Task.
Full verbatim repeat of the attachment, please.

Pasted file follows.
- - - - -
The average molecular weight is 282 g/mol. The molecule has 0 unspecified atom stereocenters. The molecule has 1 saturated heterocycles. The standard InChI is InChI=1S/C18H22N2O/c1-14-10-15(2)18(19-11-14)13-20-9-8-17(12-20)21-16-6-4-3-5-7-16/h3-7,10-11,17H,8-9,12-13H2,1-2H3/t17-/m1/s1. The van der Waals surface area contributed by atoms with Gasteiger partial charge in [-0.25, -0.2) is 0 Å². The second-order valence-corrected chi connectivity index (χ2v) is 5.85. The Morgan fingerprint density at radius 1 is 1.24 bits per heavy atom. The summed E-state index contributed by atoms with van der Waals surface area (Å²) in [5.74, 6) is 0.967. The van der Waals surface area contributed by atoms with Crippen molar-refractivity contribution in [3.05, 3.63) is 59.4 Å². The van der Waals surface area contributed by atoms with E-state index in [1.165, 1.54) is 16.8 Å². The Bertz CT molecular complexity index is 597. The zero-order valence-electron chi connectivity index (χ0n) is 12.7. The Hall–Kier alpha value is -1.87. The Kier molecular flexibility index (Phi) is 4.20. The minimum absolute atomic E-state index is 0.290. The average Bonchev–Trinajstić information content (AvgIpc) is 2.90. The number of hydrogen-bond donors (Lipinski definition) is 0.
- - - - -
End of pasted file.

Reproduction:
The average molecular weight is 282 g/mol. The molecule has 0 unspecified atom stereocenters. The molecule has 1 saturated heterocycles. The standard InChI is InChI=1S/C18H22N2O/c1-14-10-15(2)18(19-11-14)13-20-9-8-17(12-20)21-16-6-4-3-5-7-16/h3-7,10-11,17H,8-9,12-13H2,1-2H3/t17-/m1/s1. The van der Waals surface area contributed by atoms with Gasteiger partial charge in [-0.25, -0.2) is 0 Å². The second-order valence-corrected chi connectivity index (χ2v) is 5.85. The Morgan fingerprint density at radius 1 is 1.24 bits per heavy atom. The summed E-state index contributed by atoms with van der Waals surface area (Å²) in [5.74, 6) is 0.967. The van der Waals surface area contributed by atoms with Crippen molar-refractivity contribution in [3.05, 3.63) is 59.4 Å². The van der Waals surface area contributed by atoms with E-state index in [1.165, 1.54) is 16.8 Å². The Bertz CT molecular complexity index is 597. The zero-order valence-electron chi connectivity index (χ0n) is 12.7. The Hall–Kier alpha value is -1.87. The Kier molecular flexibility index (Phi) is 4.20. The minimum absolute atomic E-state index is 0.290. The average Bonchev–Trinajstić information content (AvgIpc) is 2.90. The number of hydrogen-bond donors (Lipinski definition) is 0.